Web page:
Fortunately RTS games often can be seen as a superior version of the tabletop game. They can be played at any time with anyone, anywhere. They don’t require a huge investment of time and money (Warhammer 40k armies can cost upwards of $200 depending on the units and vehicles a player fields) and they are far more easy to store. That said there is nothing quite as exhilarating as setting aside a weekend with your buddies, going to a convention or game store or someone’s elaborately stocked basement and pounding away turn after turn on your foes until the last Chaos Marine is ground to dust beneath the advance of your Blood Eagle Dreadnought.

Video game versions can replicate some of the human competition thanks to voip-like services but throwing back a beer and trying to logically outmaneuver your foe is far more rewarding when you’ve planned and plotted each movement of your forces in an elaborate game of battlefield chess. RTS titles have never captured that emotion for me, they rely mostly on overrun and set techniques that don’t feel random enough. No dice hit the mat and roll oddly, no taunting or roars of laughter occur when a battle is turned on the whims of fate.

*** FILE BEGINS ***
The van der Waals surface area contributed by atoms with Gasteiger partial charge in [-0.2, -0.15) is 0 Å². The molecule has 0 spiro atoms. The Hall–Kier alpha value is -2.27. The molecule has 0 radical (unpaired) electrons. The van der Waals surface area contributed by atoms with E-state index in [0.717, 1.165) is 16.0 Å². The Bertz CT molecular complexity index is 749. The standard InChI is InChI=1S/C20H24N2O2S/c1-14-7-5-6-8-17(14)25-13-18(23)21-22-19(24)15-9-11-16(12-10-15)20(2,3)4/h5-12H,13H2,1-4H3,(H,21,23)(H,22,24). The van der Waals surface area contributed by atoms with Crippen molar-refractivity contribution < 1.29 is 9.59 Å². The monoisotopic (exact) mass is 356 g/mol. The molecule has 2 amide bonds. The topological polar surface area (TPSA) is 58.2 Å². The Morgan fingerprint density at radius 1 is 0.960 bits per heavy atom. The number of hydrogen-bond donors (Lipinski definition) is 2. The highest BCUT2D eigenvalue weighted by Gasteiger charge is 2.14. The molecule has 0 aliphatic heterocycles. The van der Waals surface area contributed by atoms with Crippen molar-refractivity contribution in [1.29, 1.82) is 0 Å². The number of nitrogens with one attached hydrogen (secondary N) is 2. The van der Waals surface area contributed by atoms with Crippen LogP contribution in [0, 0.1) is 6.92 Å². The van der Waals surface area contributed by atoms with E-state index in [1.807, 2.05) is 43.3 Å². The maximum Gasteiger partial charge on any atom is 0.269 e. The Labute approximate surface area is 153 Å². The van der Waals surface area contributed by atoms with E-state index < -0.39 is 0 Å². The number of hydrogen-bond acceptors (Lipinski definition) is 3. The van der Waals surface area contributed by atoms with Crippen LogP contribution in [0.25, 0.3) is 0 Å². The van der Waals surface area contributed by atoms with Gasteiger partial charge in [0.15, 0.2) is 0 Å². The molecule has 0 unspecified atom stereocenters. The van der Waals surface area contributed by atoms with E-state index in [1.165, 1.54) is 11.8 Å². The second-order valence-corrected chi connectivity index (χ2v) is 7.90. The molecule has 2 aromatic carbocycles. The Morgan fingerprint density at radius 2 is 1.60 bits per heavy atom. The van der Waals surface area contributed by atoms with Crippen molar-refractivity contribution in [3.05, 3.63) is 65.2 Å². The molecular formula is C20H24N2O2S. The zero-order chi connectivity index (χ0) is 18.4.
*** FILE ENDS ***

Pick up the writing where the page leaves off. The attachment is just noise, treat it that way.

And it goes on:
scarab_hac_lowres.jpgI invite fans of RTS and even more tactical strategy titles to visit their local gaming store. Spend some time talking with the die-hards and its hard not to be infected by their enthusiasm and knowledge of tactics and mechanics. Watch and you may find yourself drawn into the battle and the hobby before you know it.

Miniature games however are no longer ruled by expensive unpainted metal figures. The advent of pre-painted plastic miniatures has made the whole hobby far more approachable for the casual player. Huge properties like Star Wars, Battletech and Marvel Super Heroes have made wargaming a game for the masses. The strangest thing we’re seeing though is the move of video game properties back to the tabletop and Halo fans might be interested in trying out a few skirmishes using Halo ActionClix by Wizkid Games. I’m sure there are other games out there that cross between the digital divide but what are your favorite traditional wargames?

Here are just a few of the tactical miniature games out there with connections to video games:

Wizards of the Coast
Star Wars Miniature Combat Game
Dungeons & Dragons Miniatures
Axis & Allies Miniatures

Games Workshop
Warhammer
Warhammer 40k
The Lord of the Rings

WizKids
Halo ActionClix
Mechwarrior
Marvel HeroClix
DC HeroClix

Other Games
Classic Battletech

Flames of War

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4 Comments on The Analog Gamer: Death on the Battlefield

Iku Tri

On January 9, 2008 at 3:13 pm

40k FTW.

Enammy

On January 9, 2008 at 3:26 pm

Relic Entertainment made Warhammer 40k not Ritual Entertainment.

Steve

On January 9, 2008 at 3:31 pm

Although I don’t play the tabletop *gasp*, 40k has the greatest backstory of any gaming franchise ever. I’ve probably burned more time reading 40k literature than the Harry Potter series and Tolkien catalog combined.

Shawn Sines

On January 9, 2008 at 3:34 pm

COrrect Enammy.. I typo’d that.. I’ll fix it above.